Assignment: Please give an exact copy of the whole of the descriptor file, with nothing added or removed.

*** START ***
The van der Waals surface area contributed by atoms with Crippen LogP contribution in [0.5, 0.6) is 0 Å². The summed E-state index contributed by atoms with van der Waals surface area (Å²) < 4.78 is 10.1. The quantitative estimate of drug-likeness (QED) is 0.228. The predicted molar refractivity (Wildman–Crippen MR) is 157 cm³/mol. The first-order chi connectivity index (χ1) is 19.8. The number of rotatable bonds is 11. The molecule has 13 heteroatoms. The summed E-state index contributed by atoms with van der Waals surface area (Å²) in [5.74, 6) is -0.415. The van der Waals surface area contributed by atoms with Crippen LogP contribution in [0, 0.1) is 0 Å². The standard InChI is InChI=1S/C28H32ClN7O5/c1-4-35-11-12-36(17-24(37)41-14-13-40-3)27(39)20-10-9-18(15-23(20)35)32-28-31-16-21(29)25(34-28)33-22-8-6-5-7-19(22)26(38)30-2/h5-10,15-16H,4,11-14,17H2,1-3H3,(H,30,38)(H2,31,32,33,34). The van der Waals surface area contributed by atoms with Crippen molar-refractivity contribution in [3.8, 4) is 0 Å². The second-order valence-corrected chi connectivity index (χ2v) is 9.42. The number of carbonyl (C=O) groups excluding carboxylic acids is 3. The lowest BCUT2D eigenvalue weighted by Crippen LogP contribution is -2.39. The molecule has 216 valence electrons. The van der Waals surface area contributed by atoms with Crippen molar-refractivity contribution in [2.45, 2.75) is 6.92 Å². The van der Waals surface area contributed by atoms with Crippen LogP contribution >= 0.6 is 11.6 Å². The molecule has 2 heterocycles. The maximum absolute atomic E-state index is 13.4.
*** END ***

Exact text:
The van der Waals surface area contributed by atoms with Crippen LogP contribution in [0.5, 0.6) is 0 Å². The summed E-state index contributed by atoms with van der Waals surface area (Å²) < 4.78 is 10.1. The quantitative estimate of drug-likeness (QED) is 0.228. The predicted molar refractivity (Wildman–Crippen MR) is 157 cm³/mol. The first-order chi connectivity index (χ1) is 19.8. The number of rotatable bonds is 11. The molecule has 13 heteroatoms. The summed E-state index contributed by atoms with van der Waals surface area (Å²) in [5.74, 6) is -0.415. The van der Waals surface area contributed by atoms with Crippen LogP contribution in [0, 0.1) is 0 Å². The standard InChI is InChI=1S/C28H32ClN7O5/c1-4-35-11-12-36(17-24(37)41-14-13-40-3)27(39)20-10-9-18(15-23(20)35)32-28-31-16-21(29)25(34-28)33-22-8-6-5-7-19(22)26(38)30-2/h5-10,15-16H,4,11-14,17H2,1-3H3,(H,30,38)(H2,31,32,33,34). The van der Waals surface area contributed by atoms with Crippen molar-refractivity contribution in [3.8, 4) is 0 Å². The second-order valence-corrected chi connectivity index (χ2v) is 9.42. The number of carbonyl (C=O) groups excluding carboxylic acids is 3. The lowest BCUT2D eigenvalue weighted by Crippen LogP contribution is -2.39. The molecule has 216 valence electrons. The van der Waals surface area contributed by atoms with Crippen molar-refractivity contribution in [2.45, 2.75) is 6.92 Å². The van der Waals surface area contributed by atoms with Crippen LogP contribution >= 0.6 is 11.6 Å². The molecule has 2 heterocycles. The maximum absolute atomic E-state index is 13.4.